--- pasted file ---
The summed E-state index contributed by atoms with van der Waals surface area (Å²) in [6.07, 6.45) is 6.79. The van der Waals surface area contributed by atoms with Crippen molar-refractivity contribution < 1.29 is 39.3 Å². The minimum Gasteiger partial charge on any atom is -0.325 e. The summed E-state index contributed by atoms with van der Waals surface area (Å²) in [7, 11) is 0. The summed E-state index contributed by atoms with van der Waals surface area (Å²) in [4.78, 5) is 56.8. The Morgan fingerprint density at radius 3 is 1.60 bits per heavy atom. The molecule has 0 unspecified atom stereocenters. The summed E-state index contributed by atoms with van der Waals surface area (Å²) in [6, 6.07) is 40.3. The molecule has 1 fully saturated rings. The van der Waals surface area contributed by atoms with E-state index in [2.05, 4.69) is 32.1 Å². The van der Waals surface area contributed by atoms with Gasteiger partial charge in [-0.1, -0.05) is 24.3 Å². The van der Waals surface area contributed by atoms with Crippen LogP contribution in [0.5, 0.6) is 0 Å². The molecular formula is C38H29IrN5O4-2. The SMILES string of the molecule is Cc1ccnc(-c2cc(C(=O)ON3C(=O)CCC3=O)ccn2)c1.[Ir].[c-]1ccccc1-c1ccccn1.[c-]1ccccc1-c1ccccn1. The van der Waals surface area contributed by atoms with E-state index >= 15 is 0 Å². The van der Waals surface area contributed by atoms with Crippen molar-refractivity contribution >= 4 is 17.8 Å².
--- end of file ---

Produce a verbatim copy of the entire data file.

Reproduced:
The summed E-state index contributed by atoms with van der Waals surface area (Å²) in [6.07, 6.45) is 6.79. The van der Waals surface area contributed by atoms with Crippen molar-refractivity contribution < 1.29 is 39.3 Å². The minimum Gasteiger partial charge on any atom is -0.325 e. The summed E-state index contributed by atoms with van der Waals surface area (Å²) in [7, 11) is 0. The summed E-state index contributed by atoms with van der Waals surface area (Å²) in [4.78, 5) is 56.8. The Morgan fingerprint density at radius 3 is 1.60 bits per heavy atom. The molecule has 0 unspecified atom stereocenters. The summed E-state index contributed by atoms with van der Waals surface area (Å²) in [6, 6.07) is 40.3. The molecule has 1 fully saturated rings. The van der Waals surface area contributed by atoms with E-state index in [2.05, 4.69) is 32.1 Å². The van der Waals surface area contributed by atoms with Gasteiger partial charge in [-0.1, -0.05) is 24.3 Å². The van der Waals surface area contributed by atoms with Crippen LogP contribution in [0.5, 0.6) is 0 Å². The molecular formula is C38H29IrN5O4-2. The SMILES string of the molecule is Cc1ccnc(-c2cc(C(=O)ON3C(=O)CCC3=O)ccn2)c1.[Ir].[c-]1ccccc1-c1ccccn1.[c-]1ccccc1-c1ccccn1. The van der Waals surface area contributed by atoms with E-state index >= 15 is 0 Å². The van der Waals surface area contributed by atoms with Crippen molar-refractivity contribution >= 4 is 17.8 Å².